As a multi-service, community-based organization, ICC blends early childhood education and social services with community organizing and advocacy work to serve as a neighborhood anchor organization for the predominantly low income residents of color in the community. One of their goals is to “address unmet needs and service gaps, particularly for under-served individuals and families.” Another goal is to help “develop self-esteem, self-efficiency, and civic participation.” Though ICC’s other services are not directly tied to the NGICP, residents that participate in the training would have access to those social support services all the same.
On June 9, NewarkDIG (Doing Infrastructure Green), in partnership with Sewage-Free Streets and Rivers and the Jersey Water Works Combined Sewer Overflow (CSO) Committee, held a workshop to help community advocates around the state prepare for reviewing the CSO Long Term Control Plans (LTCPs) now due on October 1, 2020. Watch the workshop here.
In 21 NJ communities, CSO Long Term Control Plan (LTCP) decisions are being made alongside a flood of other political, social and environmental storms. Nicole Miller, NewarkDIG chair, explained how the CSO LTCPs fit in the context of our current realities. “This is absolutely an environmental justice issue, and so when we think about the world we are living in right now and all of the things that are happening, this is also part of that conversation. We hope that all of you take this seriously. We hope that you are thinking about the communities that are affected like Newark, where I live, Trenton, Camden, Paterson. These are communities that have cumulatively been impacted by environmental damage. So we want to make sure we are providing healthy safe water and waterways for people to recreate and live and sewage free streets at the very least.”
Speakers emphasized the importance of communities having a voice in the plans that will include the multi-million dollar projects selected to reduce sewage overflows, a timeline for implementation, what will be prioritized, costs, and the financial capability of the municipality or utility to be able to pay for the plans. Presenters discussed what’s new, where to focus and what to look out for in these plans. A major component of the plans that has not been sufficiently communicated to the public are the regional alternatives, like the very large tunnels and parallel interceptors being considered for the Passaic Valley Sewerage Commission Region. Participants expressed concerns about the cost of these large projects and how the City of Newark would specifically be burdened by the construction.
Michele Adams, founder of Meliora Design, touched on another issue that has not been part of the plans: private property opportunities for implementing green infrastructure (GI). She explained how the City of Philadelphia updated its stormwater ordinance to capture the private property opportunities for new and redevelopment projects as part of their Long Term Control Plan. She stressed that the most cost-effective time to implement GI is when you are building something and that the ordinance has not stopped development or redevelopment. This is especially relevant in New Jersey as the state just released a new stormwater rule and all of the CSO municipalities are now in the process of revising their stormwater ordinances.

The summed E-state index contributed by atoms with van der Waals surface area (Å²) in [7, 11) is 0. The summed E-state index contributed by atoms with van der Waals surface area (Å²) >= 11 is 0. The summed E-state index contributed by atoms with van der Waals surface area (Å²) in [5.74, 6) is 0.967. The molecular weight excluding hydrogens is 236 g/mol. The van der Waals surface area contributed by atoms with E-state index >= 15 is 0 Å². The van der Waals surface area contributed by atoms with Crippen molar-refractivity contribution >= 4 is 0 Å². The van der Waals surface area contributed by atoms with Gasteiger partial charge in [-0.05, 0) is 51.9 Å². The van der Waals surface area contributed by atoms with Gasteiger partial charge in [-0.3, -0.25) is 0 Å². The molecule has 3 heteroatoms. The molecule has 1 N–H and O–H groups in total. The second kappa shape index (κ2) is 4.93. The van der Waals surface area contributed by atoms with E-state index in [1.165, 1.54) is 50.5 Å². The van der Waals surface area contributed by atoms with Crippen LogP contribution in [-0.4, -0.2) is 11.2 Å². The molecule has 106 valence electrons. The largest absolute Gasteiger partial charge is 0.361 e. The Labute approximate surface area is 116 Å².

Larry Levine, Director of Urban Water Infrastructure & Senior Attorney at the Natural Resources Defense Council and member of the JWW Asset and Finance Committee presented on equitable and affordable ways to finance CSO LTCPs. “Do not take the existing rate structure for granted. Evaluate more equitable rate structures, which can reduce burdens on low-income customers, or on residential customers generally” said Levin. He suggested that community groups and advocates ask utilities if they are considering equitable financing options like a stormwater utility fee. Even within the context of the presentation there were debates about the use and efficacy of a stormwater utility.
Another aspect of ensuring that these plans benefit CSO communities is through a focus on water workforce development. Connecting water workforce opportunities with local hiring and the local economy was one strategy proposed in the workshop. Green infrastructure projects, more than any other alternative, lend themselves to towns working with local contractors. Prioritizing green infrastructure training in these communities along with local hiring ordinances that are tied to municipal contracts would bring money back into the community.
While the new deadline extension allows more time for public outreach, the limitations of physical distancing require new tactics and strategies for gathering feedback from the public on the selection of alternatives to CSOs. The group discussed the importance of continuing public outreach and using multiple methods for outreach including online and offline tactics.
The presentation discussed these things and more. Feel free to watch the presentation at the link above or view the slide deck on the Sewage-Free Streets and Rivers website. A second installment of this workshop will be held in August. Please join us as we focus on reviewing a draft of the LTCP with the express purpose of developing useful comments from community groups for NJDEP consideration.